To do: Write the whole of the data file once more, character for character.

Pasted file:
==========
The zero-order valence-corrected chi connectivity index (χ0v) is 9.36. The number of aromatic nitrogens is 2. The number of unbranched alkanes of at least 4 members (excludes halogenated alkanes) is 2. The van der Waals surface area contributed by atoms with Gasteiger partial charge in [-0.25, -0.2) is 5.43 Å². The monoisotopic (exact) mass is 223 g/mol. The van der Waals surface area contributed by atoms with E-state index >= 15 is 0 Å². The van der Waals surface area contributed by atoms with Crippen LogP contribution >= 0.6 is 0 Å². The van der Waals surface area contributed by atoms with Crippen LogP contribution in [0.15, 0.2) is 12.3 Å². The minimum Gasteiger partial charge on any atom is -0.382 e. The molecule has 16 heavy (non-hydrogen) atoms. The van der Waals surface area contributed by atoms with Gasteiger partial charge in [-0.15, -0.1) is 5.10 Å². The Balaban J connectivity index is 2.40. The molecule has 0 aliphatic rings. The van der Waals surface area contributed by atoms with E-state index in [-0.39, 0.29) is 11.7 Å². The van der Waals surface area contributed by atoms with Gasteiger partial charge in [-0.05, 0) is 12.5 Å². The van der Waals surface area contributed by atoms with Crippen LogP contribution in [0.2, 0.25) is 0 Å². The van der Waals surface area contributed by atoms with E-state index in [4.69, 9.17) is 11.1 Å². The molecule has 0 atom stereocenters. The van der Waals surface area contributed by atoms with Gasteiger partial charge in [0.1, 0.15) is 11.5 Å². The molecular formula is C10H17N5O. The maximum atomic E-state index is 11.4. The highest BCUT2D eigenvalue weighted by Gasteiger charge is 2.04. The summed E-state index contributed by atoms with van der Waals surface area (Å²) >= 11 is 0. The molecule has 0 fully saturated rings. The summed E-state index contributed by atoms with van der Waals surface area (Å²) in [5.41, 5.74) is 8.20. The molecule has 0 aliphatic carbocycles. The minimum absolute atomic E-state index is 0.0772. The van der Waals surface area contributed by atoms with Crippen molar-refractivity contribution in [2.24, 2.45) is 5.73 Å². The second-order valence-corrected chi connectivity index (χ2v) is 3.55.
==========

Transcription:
The zero-order valence-corrected chi connectivity index (χ0v) is 9.36. The number of aromatic nitrogens is 2. The number of unbranched alkanes of at least 4 members (excludes halogenated alkanes) is 2. The van der Waals surface area contributed by atoms with Gasteiger partial charge in [-0.25, -0.2) is 5.43 Å². The monoisotopic (exact) mass is 223 g/mol. The van der Waals surface area contributed by atoms with E-state index >= 15 is 0 Å². The van der Waals surface area contributed by atoms with Crippen LogP contribution >= 0.6 is 0 Å². The van der Waals surface area contributed by atoms with Crippen LogP contribution in [0.15, 0.2) is 12.3 Å². The minimum Gasteiger partial charge on any atom is -0.382 e. The molecule has 16 heavy (non-hydrogen) atoms. The van der Waals surface area contributed by atoms with Gasteiger partial charge in [-0.15, -0.1) is 5.10 Å². The Balaban J connectivity index is 2.40. The molecule has 0 aliphatic rings. The van der Waals surface area contributed by atoms with E-state index in [-0.39, 0.29) is 11.7 Å². The van der Waals surface area contributed by atoms with Gasteiger partial charge in [-0.05, 0) is 12.5 Å². The van der Waals surface area contributed by atoms with Crippen LogP contribution in [0.2, 0.25) is 0 Å². The van der Waals surface area contributed by atoms with E-state index in [4.69, 9.17) is 11.1 Å². The molecule has 0 atom stereocenters. The van der Waals surface area contributed by atoms with Gasteiger partial charge in [0.1, 0.15) is 11.5 Å². The molecular formula is C10H17N5O. The maximum atomic E-state index is 11.4. The highest BCUT2D eigenvalue weighted by Gasteiger charge is 2.04. The summed E-state index contributed by atoms with van der Waals surface area (Å²) >= 11 is 0. The molecule has 0 fully saturated rings. The summed E-state index contributed by atoms with van der Waals surface area (Å²) in [5.41, 5.74) is 8.20. The molecule has 0 aliphatic carbocycles. The minimum absolute atomic E-state index is 0.0772. The van der Waals surface area contributed by atoms with Crippen molar-refractivity contribution in [2.24, 2.45) is 5.73 Å². The second-order valence-corrected chi connectivity index (χ2v) is 3.55.